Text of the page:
by Mel Valentin
Minuses weaknesses in character depth and characterizations, John Carpenter’s "The Fog," his follow up to 1978's seminal slasher flick, "Halloween," is an effective, atmospheric, low-key, supernatural horror film, primarily due to Carpenter’s detailed attention to visual composition (shot in anamorphic widescreen Panavision), pacing, dread-inducing set pieces, and visual effects that hold up surprisingly well twenty-five years later. The fog of the title emerges as a character on its own, a character seething and rolling with light, mystery, history, and menace motivated by a century-old crime and consequences that spread across decades and generations.Set in the fictional Northern California seaside town of Antonio Bay (Pt. Reyes Station and Inverness, California), The Fog opens with an old sailor, Mr. Machen (John Houseman, in a cameo role added after principal photography) spinning a tale of doom and retribution by campfire to the town’s children as the hour strikes midnight. The Fog then introduces Stevie Layne (Adrienne Barbeau), a radio DJ and station owner (appropriately enough, we hear Stevie’s voice before seeing her), an unimpressive, underused church administered by an alcoholic priest, Father Malone (Hal Holbrook), who, after almost being injured by a falling stone, discovers a journal written by his ancestor hidden inside a church wall.
"Not top tier Carpenter, but definitely worth a view (or revisit)."
The first hints of the supernatural slip into the peaceful, sleepy town. Fluorescent lights flicker and pop, car sirens go off simultaneously, a hitchhiker, Elizabeth Solley (Jamie Lee Curtis, a holdover from Halloween, whose character early on slyly mentions her bad luck) meets a local, Nick Castle (Tom Atkins, later revealed as the nominal hero) on an empty road, a glowing fog bank moving off shore is spied by Stevie in her lighthouse/radio station, ultimately settling in with the ill-fated crew of a fishing trawler, The Sea Grass, for the first clash with a phantom ship and saber- and hook-wielding ghosts, eager to exact bloody revenge for a 100-year old crime tied to the founding of Antonio Bay.
The next morning, Kathy Williams (Janet Leigh), the head of the centennial committee, learns about the disappearance of The Sea Grass and her husband. With centennial celebrations culminating later that night, Kathy seeks out Father Malone for a late-night benediction over the proceedings, just as he begins reading from his long-lost ancestor’s journal. Each line is paralleled by the discovery and search of The Sea Grass by Nick and Elizabeth. The day turns into night, and the night turns into prime hunting time for the ghostly avengers. Only Stevie, high above the town in her lighthouse, suspects the nature of the fog and what it means for the townspeople, including her son, Andy (Ty Mitchell), who earlier that day discovered a piece of driftwood carved with the name of a ship.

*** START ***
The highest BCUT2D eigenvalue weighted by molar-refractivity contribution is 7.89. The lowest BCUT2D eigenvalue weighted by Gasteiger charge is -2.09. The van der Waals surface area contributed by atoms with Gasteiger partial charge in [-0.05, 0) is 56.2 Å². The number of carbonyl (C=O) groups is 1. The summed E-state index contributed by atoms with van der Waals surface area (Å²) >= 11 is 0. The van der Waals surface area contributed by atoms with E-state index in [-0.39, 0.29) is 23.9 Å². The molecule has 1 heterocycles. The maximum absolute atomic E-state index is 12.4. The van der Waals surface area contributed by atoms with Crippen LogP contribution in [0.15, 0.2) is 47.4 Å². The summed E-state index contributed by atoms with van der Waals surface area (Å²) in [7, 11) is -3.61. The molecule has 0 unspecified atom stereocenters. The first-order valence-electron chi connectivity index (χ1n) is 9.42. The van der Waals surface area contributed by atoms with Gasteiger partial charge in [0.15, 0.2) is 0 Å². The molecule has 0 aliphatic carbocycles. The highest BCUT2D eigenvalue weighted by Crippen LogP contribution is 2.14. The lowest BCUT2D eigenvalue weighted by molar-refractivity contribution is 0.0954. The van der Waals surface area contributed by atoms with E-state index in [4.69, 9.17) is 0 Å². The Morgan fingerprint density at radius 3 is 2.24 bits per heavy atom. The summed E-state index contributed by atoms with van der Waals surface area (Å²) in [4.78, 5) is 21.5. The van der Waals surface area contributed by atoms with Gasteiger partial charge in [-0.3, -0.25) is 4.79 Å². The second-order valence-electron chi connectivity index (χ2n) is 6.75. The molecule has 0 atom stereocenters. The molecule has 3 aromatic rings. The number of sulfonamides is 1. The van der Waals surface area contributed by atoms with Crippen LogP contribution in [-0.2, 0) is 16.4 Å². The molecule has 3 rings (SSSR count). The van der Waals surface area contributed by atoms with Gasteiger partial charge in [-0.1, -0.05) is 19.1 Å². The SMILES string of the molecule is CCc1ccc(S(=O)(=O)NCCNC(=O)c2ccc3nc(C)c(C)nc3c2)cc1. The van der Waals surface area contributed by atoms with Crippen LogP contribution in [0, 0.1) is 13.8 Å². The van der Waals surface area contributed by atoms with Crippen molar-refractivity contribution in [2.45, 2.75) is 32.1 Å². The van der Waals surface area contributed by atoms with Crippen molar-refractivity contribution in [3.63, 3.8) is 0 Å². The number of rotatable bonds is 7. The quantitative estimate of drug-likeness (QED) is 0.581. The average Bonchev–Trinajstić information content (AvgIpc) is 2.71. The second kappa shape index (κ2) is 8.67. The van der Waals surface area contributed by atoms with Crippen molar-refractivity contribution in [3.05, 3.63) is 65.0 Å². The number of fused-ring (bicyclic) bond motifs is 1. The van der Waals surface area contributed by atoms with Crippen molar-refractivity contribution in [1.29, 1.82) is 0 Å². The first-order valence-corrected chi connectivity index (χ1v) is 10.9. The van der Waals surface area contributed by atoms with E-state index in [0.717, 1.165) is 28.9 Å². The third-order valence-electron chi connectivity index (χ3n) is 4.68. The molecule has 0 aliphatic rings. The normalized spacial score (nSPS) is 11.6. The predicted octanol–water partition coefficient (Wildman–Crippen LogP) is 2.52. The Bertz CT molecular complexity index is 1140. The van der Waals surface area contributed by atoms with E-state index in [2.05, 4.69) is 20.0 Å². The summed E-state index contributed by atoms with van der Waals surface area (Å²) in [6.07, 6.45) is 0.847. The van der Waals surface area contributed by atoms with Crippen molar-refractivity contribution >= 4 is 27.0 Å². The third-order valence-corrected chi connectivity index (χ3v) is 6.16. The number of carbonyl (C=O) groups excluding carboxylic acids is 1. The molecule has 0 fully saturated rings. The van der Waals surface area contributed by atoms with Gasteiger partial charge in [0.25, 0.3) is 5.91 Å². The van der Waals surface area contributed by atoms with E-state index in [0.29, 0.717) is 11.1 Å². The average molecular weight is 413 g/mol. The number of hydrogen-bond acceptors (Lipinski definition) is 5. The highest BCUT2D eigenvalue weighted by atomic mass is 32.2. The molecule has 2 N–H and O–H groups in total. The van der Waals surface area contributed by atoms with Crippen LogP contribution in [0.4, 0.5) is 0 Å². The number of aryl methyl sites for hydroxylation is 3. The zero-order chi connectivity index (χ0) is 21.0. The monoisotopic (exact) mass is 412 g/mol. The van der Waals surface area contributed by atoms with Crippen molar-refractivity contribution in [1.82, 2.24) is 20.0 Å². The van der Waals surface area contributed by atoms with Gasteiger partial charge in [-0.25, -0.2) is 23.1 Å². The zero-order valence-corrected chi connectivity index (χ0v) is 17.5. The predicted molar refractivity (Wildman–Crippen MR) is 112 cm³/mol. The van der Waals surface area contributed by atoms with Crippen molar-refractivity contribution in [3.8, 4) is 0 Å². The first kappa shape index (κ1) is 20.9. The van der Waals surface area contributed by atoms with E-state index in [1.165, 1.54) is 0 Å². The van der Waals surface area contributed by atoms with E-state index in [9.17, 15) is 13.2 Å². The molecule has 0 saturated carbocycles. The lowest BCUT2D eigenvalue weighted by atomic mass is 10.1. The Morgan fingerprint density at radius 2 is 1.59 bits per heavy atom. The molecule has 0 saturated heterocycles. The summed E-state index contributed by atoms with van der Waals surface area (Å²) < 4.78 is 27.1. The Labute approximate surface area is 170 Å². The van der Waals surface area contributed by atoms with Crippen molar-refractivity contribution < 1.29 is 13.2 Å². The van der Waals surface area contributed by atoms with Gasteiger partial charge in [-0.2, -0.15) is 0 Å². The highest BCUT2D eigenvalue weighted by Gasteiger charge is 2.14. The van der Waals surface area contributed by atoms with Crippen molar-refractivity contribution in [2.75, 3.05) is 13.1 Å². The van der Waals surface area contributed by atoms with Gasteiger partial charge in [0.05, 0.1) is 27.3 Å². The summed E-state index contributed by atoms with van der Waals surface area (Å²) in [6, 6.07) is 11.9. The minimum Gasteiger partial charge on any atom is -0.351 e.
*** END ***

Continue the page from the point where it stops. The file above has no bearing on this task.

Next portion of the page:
With multiple characters and storylines, The Fog first follows the characters separately (or in small groups) as each, in turn, encounters the fast-moving, green-glowing fog and its otherworldly, malevolent specters and, later, at the climax, as the survivors gather inside the Beacon Hill Church, with a still drunk Father Malone foretelling their grisly doom. As the specters mass for an attack, genre fans will immediately see echoes of Night of the Living Dead or John Carpenter’s second film (and acknowledged "cult classic"), Assault on Precinct 13. Alas, rather than an extended set piece (or pieces), the scene inside the church ends quickly, with the exposition-filled journal all too easily providing the solution for the survivors to deflect or stop the ghosts before they enter the church while cross-cutting with Stevie alone at the lighthouse, fending off several ghosts of her own.
While genre fans have come to expect minimal characterizations or character depth (the characters here have limited backstories and nonexistent character arcs, outside of surviving the night), The Fog also suffers from a limited set of complications or reversals, as well as a rushed, abrupt final scene and several, obvious plot holes including ghosts whose powers are limited or expanded depending on the needs of the plot, ghosts who wield sabers and fishhooks for no discernible reason, a central character who makes an unsupported leap into a supernatural explanation for the fog and the disappearances associated with it, or why the centennial celebration would reawaken the return of the ghosts from their slumber at the bottom of Antonio Bay.Shortcomings aside, "The Fog" ultimately succeeds due to Carpenter’s controlled, classically inspired direction, specifically the set pieces that culminate not in shots of blood and gore, but in (mostly) off screen violence, an eerie, minimalist score, and strong, impressionistic images that reach at something primal and visceral, a combination of our fears of the dark and fears of the unknown (and the unseen). In this, Carpenter isn't far from H.P. Lovecraft’s short stories of the supernatural or an underseen science-fiction/horror film from the 1950s, "The Crawling Eye" (a/k/a "The Trollenberg Terror"). Carpenter, unsurprisingly, has cited both as influences on "The Fog."
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originally posted: 08/31/05 15:15:53